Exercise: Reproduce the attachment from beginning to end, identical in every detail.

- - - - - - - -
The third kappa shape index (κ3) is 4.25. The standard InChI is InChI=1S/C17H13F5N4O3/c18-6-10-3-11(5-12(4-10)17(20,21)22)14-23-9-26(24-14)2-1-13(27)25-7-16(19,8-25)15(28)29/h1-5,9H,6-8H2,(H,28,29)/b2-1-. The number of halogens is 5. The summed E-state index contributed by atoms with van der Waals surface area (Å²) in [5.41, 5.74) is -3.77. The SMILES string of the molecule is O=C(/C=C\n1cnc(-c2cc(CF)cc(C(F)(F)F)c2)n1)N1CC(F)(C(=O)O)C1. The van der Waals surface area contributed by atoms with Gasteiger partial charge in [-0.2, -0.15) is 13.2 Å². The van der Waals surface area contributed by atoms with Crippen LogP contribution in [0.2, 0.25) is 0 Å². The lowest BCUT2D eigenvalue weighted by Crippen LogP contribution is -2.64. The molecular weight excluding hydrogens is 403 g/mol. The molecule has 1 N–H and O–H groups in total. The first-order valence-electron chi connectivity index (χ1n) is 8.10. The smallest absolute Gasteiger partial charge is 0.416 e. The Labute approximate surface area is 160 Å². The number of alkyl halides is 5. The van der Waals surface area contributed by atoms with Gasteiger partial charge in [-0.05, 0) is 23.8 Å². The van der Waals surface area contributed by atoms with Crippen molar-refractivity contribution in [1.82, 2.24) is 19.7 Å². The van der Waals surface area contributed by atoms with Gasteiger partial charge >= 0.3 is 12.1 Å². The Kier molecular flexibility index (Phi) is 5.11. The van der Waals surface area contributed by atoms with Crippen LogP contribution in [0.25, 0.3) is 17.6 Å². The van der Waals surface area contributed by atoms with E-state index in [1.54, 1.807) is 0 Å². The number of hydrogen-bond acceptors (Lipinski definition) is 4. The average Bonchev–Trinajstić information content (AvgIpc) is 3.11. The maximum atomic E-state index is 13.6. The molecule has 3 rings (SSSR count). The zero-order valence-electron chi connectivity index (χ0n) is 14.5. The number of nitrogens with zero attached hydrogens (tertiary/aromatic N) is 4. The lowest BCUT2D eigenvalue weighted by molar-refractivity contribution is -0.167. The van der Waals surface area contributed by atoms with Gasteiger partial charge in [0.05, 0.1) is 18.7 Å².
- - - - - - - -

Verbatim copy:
The third kappa shape index (κ3) is 4.25. The standard InChI is InChI=1S/C17H13F5N4O3/c18-6-10-3-11(5-12(4-10)17(20,21)22)14-23-9-26(24-14)2-1-13(27)25-7-16(19,8-25)15(28)29/h1-5,9H,6-8H2,(H,28,29)/b2-1-. The number of halogens is 5. The summed E-state index contributed by atoms with van der Waals surface area (Å²) in [5.41, 5.74) is -3.77. The SMILES string of the molecule is O=C(/C=C\n1cnc(-c2cc(CF)cc(C(F)(F)F)c2)n1)N1CC(F)(C(=O)O)C1. The van der Waals surface area contributed by atoms with Gasteiger partial charge in [-0.2, -0.15) is 13.2 Å². The van der Waals surface area contributed by atoms with Crippen LogP contribution in [0.2, 0.25) is 0 Å². The lowest BCUT2D eigenvalue weighted by Crippen LogP contribution is -2.64. The molecular weight excluding hydrogens is 403 g/mol. The molecule has 1 N–H and O–H groups in total. The first-order valence-electron chi connectivity index (χ1n) is 8.10. The smallest absolute Gasteiger partial charge is 0.416 e. The Labute approximate surface area is 160 Å². The number of alkyl halides is 5. The van der Waals surface area contributed by atoms with Gasteiger partial charge in [-0.05, 0) is 23.8 Å². The van der Waals surface area contributed by atoms with Crippen molar-refractivity contribution in [1.82, 2.24) is 19.7 Å². The van der Waals surface area contributed by atoms with Gasteiger partial charge >= 0.3 is 12.1 Å². The Kier molecular flexibility index (Phi) is 5.11. The van der Waals surface area contributed by atoms with Crippen LogP contribution in [0.25, 0.3) is 17.6 Å². The van der Waals surface area contributed by atoms with E-state index in [1.54, 1.807) is 0 Å². The number of hydrogen-bond acceptors (Lipinski definition) is 4. The average Bonchev–Trinajstić information content (AvgIpc) is 3.11. The maximum atomic E-state index is 13.6. The molecule has 3 rings (SSSR count). The zero-order valence-electron chi connectivity index (χ0n) is 14.5. The number of nitrogens with zero attached hydrogens (tertiary/aromatic N) is 4. The lowest BCUT2D eigenvalue weighted by molar-refractivity contribution is -0.167. The van der Waals surface area contributed by atoms with Gasteiger partial charge in [0.05, 0.1) is 18.7 Å².